With our globalized streaming era, the fields of music and songwriting have become vastly more competitive than they used to be. In a study by the USC Annenberg Inclusion Initiative, they found that participating in the songwriting industry is a struggle, especially for women. Only a quarter of artists on the Billboard Hot 100 year-end chart were women since 2012; over the past decade, only 12.7% of women have been songwriters. Breaking into the industry is tough, and this disparity is only worsened by constantly shifting music interest—making it difficult for aspiring artists to make a name for themselves. However, it’s not impossible to resonate with listeners if you take careful steps toward producing your next big hit. In this article, we provide share how aspiring artists and songwriters can write lyrics for their next song:
1. Tell a story with the song:
While rhymes are essential, focusing first on how the song will flow is better. Artists often rely on storytelling to drive their songs, usually based on personal experiences. They also write conversationally and refer to themselves in the first person, making it easier to share emotions and build connections through their narrative.
A famous example of writing from personal experiences is Taylor Swift, as many of her earlier songs often alluded to her past relationships. In the case of singer and songwriter Adele, on the other hand, she has written most of her songs alone and takes inspiration from her own experiences. It’s good to give yourself time to brainstorm and identify times when you felt extreme emotion to turn them into the most genuine songs. Do remember only to share stories comfortable you’re with. Otherwise, it may be helpful to create a separate persona.
2. Create a character:
If you’re writing about an experience you haven’t fully had, stepping into a character’s shoes may be a wiser idea. As recommended by Florida-based singer-songwriter Bacon James, creating a character to inhabit during a song can open up a whole new world of ideas and emotions. Here, you don’t have to write about your experiences directly, allowing you to portray unique personalities or situations you may have seen in others. A character will also give you the freedom to explore perspectives you might have never considered before, so you don't restrict yourself to personal portrayals.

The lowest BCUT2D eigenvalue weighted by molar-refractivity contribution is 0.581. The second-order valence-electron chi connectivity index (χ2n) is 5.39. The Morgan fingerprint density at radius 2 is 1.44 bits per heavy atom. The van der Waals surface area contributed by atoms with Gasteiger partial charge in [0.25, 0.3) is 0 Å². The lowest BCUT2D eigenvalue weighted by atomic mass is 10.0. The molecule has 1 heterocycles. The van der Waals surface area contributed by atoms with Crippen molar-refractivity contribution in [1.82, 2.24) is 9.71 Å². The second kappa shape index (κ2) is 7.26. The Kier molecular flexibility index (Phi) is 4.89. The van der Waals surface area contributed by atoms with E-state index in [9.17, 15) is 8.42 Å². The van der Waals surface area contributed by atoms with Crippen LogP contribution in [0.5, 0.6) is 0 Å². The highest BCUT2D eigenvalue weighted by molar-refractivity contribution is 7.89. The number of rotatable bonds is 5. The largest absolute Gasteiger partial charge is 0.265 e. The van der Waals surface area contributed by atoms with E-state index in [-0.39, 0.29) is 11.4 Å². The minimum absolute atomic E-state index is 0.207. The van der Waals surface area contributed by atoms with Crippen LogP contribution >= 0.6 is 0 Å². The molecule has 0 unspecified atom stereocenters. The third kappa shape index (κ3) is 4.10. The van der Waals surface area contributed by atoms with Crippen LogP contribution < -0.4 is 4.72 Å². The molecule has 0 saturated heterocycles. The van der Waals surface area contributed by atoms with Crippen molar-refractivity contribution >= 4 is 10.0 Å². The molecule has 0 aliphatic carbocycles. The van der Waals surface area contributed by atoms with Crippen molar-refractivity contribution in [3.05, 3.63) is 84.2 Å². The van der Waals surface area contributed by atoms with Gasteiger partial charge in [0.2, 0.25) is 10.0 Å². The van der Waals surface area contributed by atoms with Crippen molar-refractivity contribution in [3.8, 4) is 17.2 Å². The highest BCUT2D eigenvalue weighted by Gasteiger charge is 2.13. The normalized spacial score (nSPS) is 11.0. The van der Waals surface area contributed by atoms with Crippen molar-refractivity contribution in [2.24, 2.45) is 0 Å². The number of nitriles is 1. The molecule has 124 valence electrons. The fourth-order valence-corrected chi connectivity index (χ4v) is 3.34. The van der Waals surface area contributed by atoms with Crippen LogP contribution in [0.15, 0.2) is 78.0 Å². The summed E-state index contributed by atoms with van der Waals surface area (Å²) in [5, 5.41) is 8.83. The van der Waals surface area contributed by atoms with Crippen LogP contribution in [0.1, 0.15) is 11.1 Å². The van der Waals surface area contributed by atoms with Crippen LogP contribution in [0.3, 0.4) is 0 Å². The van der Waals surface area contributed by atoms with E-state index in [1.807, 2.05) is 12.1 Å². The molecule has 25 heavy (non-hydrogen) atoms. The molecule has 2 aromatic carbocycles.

For instance, Micahel Jackson’s “Billie Jean” portrays a man stalked by an obsessive woman who calls him the father of her son. On the other hand, Bruno Mars's “That’s What I Like” showcases a rich character that indulges in a luxurious lifestyle. By creating a character, artists can establish a theme and take themselves (and their listeners) on an emotional journey they might never experience in real life.
3. Structure your song:
While song structure can be subjective, following standard sections to meet people’s expectations is helpful. Rapper 50 Cent highlights songwriting over being lyrical, noting the importance of following song structure and having standout hooks in your song. For him, writing in a more radio-friendly way—employing simple lyrics and title-related hooks—enabled him to grow his audience and career.
In most cases, songs follow an intro, stanza, chorus, bridge, and outro, but it highly depends on the genre. The chorus should save the best lyrics and be catchy to ensure it stays memorable. As mentioned above, it’s essential to have a “hook,” preferably placed at the beginning or in the chorus. One famous song is Queen’s “Under Pressure,” which includes the iconic riff at the beginning and repeated use of the word “pressure” without being too overwhelming.
Writing a song takes time, so practicing lyrics and getting feedback on your work is essential. By considering a song’s story, persona, and structure in your process, you can take the first steps toward creating a great musical piece.
Exclusively written and submitted to Center Stage Music Center by J Billman